What’s been the reaction from customers?

Everyone has been incredibly supportive. We live in a small town and they know how much heart and soul I’ve put into the business. A lot of people have been saying it’s well deserved and congratulating me. The support I’ve been getting has been incredible. Everyone is just really happy for us.

The premise of this event was to promote American-made products, so as a small business owner, what are your biggest challenges?

Especially in New Hampshire, we have a very low unemployment rate, so it’s incredibly difficult for us to find staffing for our business, especially as it grows. When we opened our third location this year, it was a challenge to find people to work there. So that’s always an issue. I love my staff. They’re like family to me. Another issue is making sure they’re being provided for and they can provide for their family. So health care, minimum wage issues are always issues for a small business owner. And making goods and products that are here in the United States is important, as well as making them cheaply so we can actually make money at what we’re doing. There are quite a few issues that touch the small business owner, as well as the large manufacturers.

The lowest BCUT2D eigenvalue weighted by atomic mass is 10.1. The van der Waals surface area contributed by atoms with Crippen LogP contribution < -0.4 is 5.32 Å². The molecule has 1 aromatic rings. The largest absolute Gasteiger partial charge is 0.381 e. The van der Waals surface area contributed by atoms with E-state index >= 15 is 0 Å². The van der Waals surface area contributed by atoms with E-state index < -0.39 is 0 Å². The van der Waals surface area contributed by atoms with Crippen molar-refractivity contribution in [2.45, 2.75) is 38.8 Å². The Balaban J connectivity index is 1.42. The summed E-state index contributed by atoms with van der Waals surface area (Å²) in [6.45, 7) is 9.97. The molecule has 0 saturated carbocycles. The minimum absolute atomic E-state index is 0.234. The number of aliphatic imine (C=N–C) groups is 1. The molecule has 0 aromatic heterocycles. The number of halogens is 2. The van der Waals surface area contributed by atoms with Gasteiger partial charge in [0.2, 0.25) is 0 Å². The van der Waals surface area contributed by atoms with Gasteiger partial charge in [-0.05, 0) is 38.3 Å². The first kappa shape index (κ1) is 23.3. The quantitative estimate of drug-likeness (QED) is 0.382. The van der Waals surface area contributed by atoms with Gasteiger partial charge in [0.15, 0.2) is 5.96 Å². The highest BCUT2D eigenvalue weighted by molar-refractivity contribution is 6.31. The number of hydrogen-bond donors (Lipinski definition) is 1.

For many radio listeners throughout New Hampshire, Rick Ganley is the first voice they hear each weekday morning, bringing them up to speed on news developments overnight and starting their day off with the latest information.
Michael serves as NHPR's Program Director. Michael came to NHPR in 2012, working as the station's newscast producer/reporter. In 2015, he took on the role of Morning Edition producer. Michael worked for eight years at The Telegraph of Nashua, covering education and working as the metro editor.